Written by Rachel Catanach, Senior Vice President, Senior Partner, Managing Director, FleishmanHillard Hong Kong
Every CEO should have a go at answering the Proust Questionnaire. You know the one. It forms the basis of Vanity Fair‘s inside back page and has questions like: What is your greatest fear? Which words or phrases do you most overuse? Which talent would you most like to have? What is your motto? What is your greatest regret? Which historical figure do you most identify with? If you weren’t a CEO, what would you want to be?
The story goes that Proust was given the questionnaire by his friend Antoinette, daughter of the future French President Felix Faure. Apparently, at the time it was a popular device used by English families to understand better the character and aspirations of the taker.
So why should CEOs take the test? Great CEOs are multi-dimensional. Their stories are rich tapestries that include both the tribulations and the trials they have experienced along the ladder of success. At the same time, great CEOs are absolutely clear about what they stand for. Their personal equity can often be summarized in one word.
Take Alibaba’s Jack Ma for example. Often heralded as a role model for the new breed of CEOs, Jack Ma is a great story-teller. He combines self-deprecation with an authenticity that is both disarming and engaging.
While not everyone can be Jack Ma, completing the Proust Questionnaire is a simple way for CEOs to start thinking about what they really stand for and what makes them tick. Far from being the CEO equivalent of the Cosmo quiz, the questionnaire is a first step for CEOs to understand their own personality better and how it may be impacting their company’s culture and performance. Of course, it doesn’t replace rigorous psychological testing but the diverse set of questions does allow a broader characterization to be gleaned than the traditional leadership survey.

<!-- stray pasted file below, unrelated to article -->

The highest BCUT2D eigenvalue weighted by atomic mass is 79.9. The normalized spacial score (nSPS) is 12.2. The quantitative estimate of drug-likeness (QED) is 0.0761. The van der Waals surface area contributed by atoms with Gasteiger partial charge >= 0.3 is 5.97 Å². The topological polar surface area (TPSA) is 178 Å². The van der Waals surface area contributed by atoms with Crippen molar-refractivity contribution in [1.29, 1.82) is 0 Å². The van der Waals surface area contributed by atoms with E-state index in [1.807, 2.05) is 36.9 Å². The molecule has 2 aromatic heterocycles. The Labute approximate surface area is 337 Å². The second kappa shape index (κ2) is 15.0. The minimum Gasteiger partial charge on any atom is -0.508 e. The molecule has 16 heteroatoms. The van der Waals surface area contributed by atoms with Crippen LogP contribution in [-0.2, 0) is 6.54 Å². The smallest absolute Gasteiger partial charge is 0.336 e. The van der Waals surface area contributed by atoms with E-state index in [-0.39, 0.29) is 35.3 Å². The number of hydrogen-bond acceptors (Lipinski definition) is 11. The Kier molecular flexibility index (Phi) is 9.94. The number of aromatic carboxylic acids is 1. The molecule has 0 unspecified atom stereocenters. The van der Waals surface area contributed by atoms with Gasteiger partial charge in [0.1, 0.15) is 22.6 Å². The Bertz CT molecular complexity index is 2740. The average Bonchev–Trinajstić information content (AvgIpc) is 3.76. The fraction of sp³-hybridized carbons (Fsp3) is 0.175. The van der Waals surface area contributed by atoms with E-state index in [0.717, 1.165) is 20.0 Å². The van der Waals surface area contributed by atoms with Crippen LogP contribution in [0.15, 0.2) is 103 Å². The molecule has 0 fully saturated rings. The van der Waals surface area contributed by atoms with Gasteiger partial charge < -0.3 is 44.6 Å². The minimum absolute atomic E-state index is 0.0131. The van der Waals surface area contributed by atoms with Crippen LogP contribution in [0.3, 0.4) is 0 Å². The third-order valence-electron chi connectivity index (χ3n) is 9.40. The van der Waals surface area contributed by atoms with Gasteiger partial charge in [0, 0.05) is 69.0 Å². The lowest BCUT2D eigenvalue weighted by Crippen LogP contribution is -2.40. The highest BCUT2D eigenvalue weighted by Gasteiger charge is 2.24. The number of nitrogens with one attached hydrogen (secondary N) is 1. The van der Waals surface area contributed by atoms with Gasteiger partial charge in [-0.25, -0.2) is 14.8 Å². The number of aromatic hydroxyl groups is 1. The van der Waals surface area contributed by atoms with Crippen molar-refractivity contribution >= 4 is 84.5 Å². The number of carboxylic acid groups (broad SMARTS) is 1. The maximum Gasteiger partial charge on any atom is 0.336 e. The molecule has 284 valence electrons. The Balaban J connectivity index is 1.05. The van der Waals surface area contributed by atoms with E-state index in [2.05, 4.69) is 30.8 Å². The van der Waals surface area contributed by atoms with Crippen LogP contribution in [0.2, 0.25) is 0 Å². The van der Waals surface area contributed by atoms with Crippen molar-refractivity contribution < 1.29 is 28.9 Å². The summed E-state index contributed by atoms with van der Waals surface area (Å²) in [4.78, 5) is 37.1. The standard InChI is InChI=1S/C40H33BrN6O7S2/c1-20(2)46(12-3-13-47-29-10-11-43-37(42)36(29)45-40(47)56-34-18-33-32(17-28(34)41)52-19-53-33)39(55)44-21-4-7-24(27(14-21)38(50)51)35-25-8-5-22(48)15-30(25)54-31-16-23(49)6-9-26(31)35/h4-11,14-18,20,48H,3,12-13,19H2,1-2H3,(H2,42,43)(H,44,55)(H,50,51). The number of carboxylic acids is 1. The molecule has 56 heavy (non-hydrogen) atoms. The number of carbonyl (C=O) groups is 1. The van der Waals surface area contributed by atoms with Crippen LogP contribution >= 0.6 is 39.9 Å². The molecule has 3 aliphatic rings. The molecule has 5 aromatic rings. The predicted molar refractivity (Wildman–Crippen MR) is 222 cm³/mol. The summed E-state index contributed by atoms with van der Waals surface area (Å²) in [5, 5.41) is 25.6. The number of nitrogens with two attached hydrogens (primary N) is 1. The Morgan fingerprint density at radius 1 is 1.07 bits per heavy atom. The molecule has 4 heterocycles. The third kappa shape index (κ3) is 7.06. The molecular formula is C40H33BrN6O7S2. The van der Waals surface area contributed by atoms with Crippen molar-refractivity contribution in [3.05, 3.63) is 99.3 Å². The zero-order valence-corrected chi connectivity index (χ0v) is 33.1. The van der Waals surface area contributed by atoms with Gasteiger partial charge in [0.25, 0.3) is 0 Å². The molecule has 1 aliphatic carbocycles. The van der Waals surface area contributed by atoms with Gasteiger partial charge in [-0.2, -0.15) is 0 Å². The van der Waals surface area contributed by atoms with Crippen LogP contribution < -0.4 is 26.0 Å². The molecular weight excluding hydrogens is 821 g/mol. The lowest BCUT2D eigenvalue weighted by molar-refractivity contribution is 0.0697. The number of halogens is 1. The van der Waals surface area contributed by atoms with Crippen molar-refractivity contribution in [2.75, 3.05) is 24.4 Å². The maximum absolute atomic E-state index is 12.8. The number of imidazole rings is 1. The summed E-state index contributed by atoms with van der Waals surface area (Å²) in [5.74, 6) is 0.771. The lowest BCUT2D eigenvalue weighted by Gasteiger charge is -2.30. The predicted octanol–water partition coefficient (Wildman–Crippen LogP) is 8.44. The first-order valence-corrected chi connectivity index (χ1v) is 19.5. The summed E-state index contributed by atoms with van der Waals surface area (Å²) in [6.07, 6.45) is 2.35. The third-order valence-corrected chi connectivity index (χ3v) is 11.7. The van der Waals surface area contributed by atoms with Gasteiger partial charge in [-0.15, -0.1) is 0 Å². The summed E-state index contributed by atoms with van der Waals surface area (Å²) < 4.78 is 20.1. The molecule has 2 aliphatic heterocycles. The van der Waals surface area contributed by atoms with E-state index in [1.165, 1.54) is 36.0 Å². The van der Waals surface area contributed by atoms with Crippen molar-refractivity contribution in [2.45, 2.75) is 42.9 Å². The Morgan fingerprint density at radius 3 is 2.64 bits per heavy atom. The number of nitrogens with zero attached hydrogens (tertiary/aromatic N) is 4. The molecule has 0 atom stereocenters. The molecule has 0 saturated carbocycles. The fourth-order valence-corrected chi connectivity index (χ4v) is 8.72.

A new study by Stanford University’s Charles A. O’Reilly III and his colleagues found that an organization’s culture tends to reflect the personality of its CEO and has a significant impact on firm-wide performance. The study, which used data from respondents in 32 high-technology companies, showed that culture is subsequently related to a broad set of organizational outcomes including a firm’s financial performance, reputation, analysts’ stock recommendations, and employee attitudes.
“Know thyself” is one of the tenets on which Western philosophy is founded. But knowing thyself is only half the story. Oscar Wilde was very prescient when he said, “Know thyself was written over the portal of the antique world. Over the portal of the new world, ‘Be thyself’ shall be written.”
In the Internet Age, the ability to “Be thyself”, to be authentic, has never been more important. For CEOs, authenticity is critical. It is the way they earn trust with their stakeholders, particularly their employees. Being thyself is difficult without knowing thyself.
Given this, taking an hour out to complete the Proust questionnaire and reflect on what their motto is and what they would be doing if they weren’t a CEO, seems like a great investment for CEOs. If nothing else, it at least provides their Corporate Comms team with some great content fodder for executive profiling!
The article is also available on Center on Reputation Website.